May 22: At a time when Indian economy is on a recovery path, rising oil prices are again posing a high risk to India’s economic growth trajectory.
“Over the last few years, falling oil prices contributed significantly towards improving the health of the economy. With global oil prices once again spiralling upwards, the macro-economic risks of higher inflation, higher trade deficit and pressure on balance of payments with attended consequences for the Rupee value have once again surfaced,” said Mr. Rashesh Shah, President, FICCI.
“Weakening Rupee will further add pressure on the import bill. There is also a risk that monetary policy may turn hawkish, which would in turn have a bearing on growth of private investments,” Mr. Shah added.
Economic Survey 2017-18, presented earlier this year, has estimated that for every $10 per barrel rise in crude prices, GDP growth will reduce by 0.2-0.3 percentage points, while the current account deficit will increase by 0.4 percentage points of the GDP and WPI inflation climb up by 1.7 percentage points.
The impact has already begun to be felt, with diesel and petrol prices soaring to new highs since 2014. This will have repercussions on the whole economy, with inflationary pressures on not only fuel but also other goods and services.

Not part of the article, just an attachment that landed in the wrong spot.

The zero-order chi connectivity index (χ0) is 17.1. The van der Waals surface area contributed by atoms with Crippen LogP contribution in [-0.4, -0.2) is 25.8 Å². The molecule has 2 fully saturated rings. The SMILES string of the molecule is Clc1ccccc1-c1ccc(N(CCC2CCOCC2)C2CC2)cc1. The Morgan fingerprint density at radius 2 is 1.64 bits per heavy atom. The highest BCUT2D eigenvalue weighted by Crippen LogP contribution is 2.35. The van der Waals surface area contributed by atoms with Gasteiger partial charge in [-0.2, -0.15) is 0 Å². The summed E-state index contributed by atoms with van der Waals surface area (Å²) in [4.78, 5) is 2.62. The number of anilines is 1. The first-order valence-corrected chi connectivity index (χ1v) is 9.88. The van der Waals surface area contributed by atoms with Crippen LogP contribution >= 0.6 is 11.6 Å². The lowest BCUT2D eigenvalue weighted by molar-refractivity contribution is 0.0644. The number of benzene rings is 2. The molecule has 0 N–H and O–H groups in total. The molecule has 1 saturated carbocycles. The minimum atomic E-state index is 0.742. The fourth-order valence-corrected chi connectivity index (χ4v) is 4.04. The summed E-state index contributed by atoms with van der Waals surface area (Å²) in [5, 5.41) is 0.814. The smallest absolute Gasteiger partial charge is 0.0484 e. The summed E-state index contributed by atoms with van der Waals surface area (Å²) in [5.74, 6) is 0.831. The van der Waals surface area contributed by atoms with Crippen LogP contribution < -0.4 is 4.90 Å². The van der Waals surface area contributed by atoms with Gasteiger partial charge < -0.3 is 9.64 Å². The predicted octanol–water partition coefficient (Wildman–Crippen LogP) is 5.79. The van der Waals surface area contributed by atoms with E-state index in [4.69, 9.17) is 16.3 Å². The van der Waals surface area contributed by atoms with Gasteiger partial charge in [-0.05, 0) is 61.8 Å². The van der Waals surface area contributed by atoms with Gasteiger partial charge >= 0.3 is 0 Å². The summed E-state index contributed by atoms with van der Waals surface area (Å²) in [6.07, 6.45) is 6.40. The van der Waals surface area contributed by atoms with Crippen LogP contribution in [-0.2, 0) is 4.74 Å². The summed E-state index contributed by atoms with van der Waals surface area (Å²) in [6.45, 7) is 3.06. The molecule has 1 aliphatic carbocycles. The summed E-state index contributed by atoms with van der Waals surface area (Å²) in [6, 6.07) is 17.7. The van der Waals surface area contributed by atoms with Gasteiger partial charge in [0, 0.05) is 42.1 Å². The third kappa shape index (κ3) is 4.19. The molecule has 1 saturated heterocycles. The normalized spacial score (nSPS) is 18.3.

“Unless swift action is taken to address the situation, the economic growth will again head towards a speed-breaker. Amongst the most immediate actions that can be taken by the government is to bring down the excise duty on fuel,” said Mr. Shah.
When the global oil prices were down, the government had hiked excise duty on fuel nine times between November 2014 and January 2016, but reduced it only once in October last year.
“Given that overall excise duties have been raised by as much as Rs 11.77 per litre for petrol and Rs 13.47 per litre for diesel, while reduction has been mere Rs 2 per litre, there is a scope of bringing down the excise duties. While such a move will have an implication on the fiscal revenues at this juncture there is a need to do the fine balancing act,” added Mr. Shah.
“As per some estimates, every Rs 1/ litre cut in excise duties results in potential revenue losses of Rs 130 bn (0.1% of GDP). On the positive side, GST collections are edging up and if the government focuses on increasing disinvestment proceeds, revenue losses from excise can be mitigated. Going forward, the government should also work with the States to bring petrol products under the GST regime,” he said.
Over the long term, the solution is more structural and there is a need for a strategic policy towards reducing India’s reliance on oil, entering into strategic partnerships with global oil suppliers and evaluate forming a global consumer alliance along with other leading consumers of oil like China